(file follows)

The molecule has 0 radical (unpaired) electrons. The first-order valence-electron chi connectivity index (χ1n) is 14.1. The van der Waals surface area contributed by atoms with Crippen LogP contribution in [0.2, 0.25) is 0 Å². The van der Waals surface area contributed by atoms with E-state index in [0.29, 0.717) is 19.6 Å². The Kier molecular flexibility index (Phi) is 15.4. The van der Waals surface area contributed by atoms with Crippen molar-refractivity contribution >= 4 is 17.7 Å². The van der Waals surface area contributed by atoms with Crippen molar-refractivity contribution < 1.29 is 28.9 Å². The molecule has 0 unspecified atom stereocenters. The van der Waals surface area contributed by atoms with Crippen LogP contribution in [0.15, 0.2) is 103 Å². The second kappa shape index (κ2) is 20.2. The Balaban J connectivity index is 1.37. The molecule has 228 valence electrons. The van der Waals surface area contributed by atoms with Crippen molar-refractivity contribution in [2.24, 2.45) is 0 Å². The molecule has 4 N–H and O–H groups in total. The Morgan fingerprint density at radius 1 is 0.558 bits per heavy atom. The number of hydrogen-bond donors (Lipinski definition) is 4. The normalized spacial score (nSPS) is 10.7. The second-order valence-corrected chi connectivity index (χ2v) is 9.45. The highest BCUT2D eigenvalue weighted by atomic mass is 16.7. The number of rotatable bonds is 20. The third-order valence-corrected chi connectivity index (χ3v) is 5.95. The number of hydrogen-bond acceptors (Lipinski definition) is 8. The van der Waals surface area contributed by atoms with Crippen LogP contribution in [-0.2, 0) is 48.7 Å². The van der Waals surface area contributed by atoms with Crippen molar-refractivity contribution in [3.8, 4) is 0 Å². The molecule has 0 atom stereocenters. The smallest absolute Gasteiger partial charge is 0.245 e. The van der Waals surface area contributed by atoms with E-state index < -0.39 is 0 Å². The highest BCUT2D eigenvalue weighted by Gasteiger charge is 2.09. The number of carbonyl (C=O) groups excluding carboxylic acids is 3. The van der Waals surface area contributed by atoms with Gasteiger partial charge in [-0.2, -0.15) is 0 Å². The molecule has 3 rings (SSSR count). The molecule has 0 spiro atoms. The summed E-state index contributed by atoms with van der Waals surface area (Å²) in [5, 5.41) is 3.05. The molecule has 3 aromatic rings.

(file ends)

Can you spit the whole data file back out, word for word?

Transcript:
The molecule has 0 radical (unpaired) electrons. The first-order valence-electron chi connectivity index (χ1n) is 14.1. The van der Waals surface area contributed by atoms with Crippen LogP contribution in [0.2, 0.25) is 0 Å². The van der Waals surface area contributed by atoms with E-state index in [0.29, 0.717) is 19.6 Å². The Kier molecular flexibility index (Phi) is 15.4. The van der Waals surface area contributed by atoms with Crippen molar-refractivity contribution >= 4 is 17.7 Å². The van der Waals surface area contributed by atoms with Crippen molar-refractivity contribution < 1.29 is 28.9 Å². The molecule has 0 unspecified atom stereocenters. The van der Waals surface area contributed by atoms with Crippen LogP contribution in [0.15, 0.2) is 103 Å². The second kappa shape index (κ2) is 20.2. The Balaban J connectivity index is 1.37. The molecule has 228 valence electrons. The van der Waals surface area contributed by atoms with Crippen molar-refractivity contribution in [2.24, 2.45) is 0 Å². The molecule has 4 N–H and O–H groups in total. The Morgan fingerprint density at radius 1 is 0.558 bits per heavy atom. The number of hydrogen-bond donors (Lipinski definition) is 4. The normalized spacial score (nSPS) is 10.7. The second-order valence-corrected chi connectivity index (χ2v) is 9.45. The highest BCUT2D eigenvalue weighted by atomic mass is 16.7. The number of rotatable bonds is 20. The third-order valence-corrected chi connectivity index (χ3v) is 5.95. The number of hydrogen-bond acceptors (Lipinski definition) is 8. The van der Waals surface area contributed by atoms with Crippen LogP contribution in [-0.2, 0) is 48.7 Å². The van der Waals surface area contributed by atoms with Crippen molar-refractivity contribution in [3.8, 4) is 0 Å². The molecule has 0 atom stereocenters. The smallest absolute Gasteiger partial charge is 0.245 e. The van der Waals surface area contributed by atoms with E-state index < -0.39 is 0 Å². The highest BCUT2D eigenvalue weighted by Gasteiger charge is 2.09. The number of carbonyl (C=O) groups excluding carboxylic acids is 3. The van der Waals surface area contributed by atoms with Gasteiger partial charge in [-0.2, -0.15) is 0 Å². The molecule has 3 rings (SSSR count). The molecule has 0 spiro atoms. The summed E-state index contributed by atoms with van der Waals surface area (Å²) in [5, 5.41) is 3.05. The molecule has 3 aromatic rings.